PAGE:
Chirasree Roy Chaudhuri, N Das and H Ghosh
Indian Institute of Engineering Science and Technology, India
Scientific Tracks Abstracts: J Biosens Bioelectron
Various nanostructures like nanowires, nanotubes and nanopores have been extensively explored for label free conductance type biosensors and also for detection of a single molecule in synthesized solutions. However, their major limitation is that the detection limit of biomolecules in physiological fluids like blood is only in the range of few pM. There have been several attempts to push down the detection limit by performing the noise analysis of the conductance fluctuation. But it has failed to differentiate the noise originating due to the specific antibody-antigen binding kinetics from the large magnitude of the device noise for fM or sub fM concentrations. This talk explores the physical origin behind this phenomenon and introduces closed solid state nanopore array as a novel device for ultrasensitive detection. The device is fabricated by electrochemical etching of silicon followed by annealing treatment for coalescence of small pores below 10 nm diameter (usually formed on the top) and subsequent thermal oxidation. This ensures stable and reproducible impedance measurements. Experimental observations reveal the unique presence of resonant peak in the frequency dependent characteristics only in the presence of specific antigen. Further this peak is also concentration dependent and combining the noise analysis at the resonant frequency has enabled the selective detection of Hep-B virus in blood samples down to 1 fM concentration. The physics behind these observations have been interpreted by coupling finite element modeling of the solid and the fluid regions.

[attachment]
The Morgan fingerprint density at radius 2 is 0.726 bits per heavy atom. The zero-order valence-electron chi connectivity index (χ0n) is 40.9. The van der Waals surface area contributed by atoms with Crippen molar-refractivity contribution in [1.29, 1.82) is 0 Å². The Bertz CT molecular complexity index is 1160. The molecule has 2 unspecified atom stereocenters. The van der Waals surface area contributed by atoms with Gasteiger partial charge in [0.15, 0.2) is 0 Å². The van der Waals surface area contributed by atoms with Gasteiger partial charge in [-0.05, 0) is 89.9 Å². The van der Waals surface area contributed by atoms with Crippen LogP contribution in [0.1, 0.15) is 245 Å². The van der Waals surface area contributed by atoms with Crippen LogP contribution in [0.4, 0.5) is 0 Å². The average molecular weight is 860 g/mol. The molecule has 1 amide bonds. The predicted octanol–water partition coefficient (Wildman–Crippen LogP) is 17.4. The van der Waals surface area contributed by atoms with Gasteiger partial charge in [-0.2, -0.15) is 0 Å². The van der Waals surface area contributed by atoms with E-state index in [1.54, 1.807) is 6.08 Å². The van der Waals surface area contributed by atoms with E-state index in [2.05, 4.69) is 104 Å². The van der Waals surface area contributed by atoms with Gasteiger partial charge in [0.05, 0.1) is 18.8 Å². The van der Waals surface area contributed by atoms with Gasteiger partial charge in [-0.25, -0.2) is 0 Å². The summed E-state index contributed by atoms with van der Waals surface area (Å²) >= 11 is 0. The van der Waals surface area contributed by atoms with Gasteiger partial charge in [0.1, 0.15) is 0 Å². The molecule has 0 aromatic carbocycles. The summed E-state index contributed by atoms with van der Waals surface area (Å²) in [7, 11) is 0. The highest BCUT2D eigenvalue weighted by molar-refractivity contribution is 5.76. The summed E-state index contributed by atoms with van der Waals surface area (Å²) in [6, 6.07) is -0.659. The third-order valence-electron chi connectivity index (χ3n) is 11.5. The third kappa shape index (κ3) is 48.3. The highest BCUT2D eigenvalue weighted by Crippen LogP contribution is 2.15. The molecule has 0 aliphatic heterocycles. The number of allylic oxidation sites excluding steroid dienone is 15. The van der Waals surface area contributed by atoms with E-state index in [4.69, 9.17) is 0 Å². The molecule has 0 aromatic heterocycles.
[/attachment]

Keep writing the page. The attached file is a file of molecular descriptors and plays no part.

Chirasree Roy Chaudhuri has completed her PhD in 2007 at Jadavpur University, India and is presently an Assistant Professor in Department of Electronics and Telecomm Engineering, IIEST Shibpur, India. Her fields of research interest are “Development of selective electrical biosensors, understanding the physical mechanisms for sub-femtomolar detection and measurement of biophysical properties of cells through distributed models”. She has received Young Scientist Award from National Academy of Science, India and Women Excellence Award from Department of Science and Technology, Government of India and has published around 60 papers in peer reviewed journals and proceedings.
Biosensors & Bioelectronics received 1751 citations as per Google Scholar report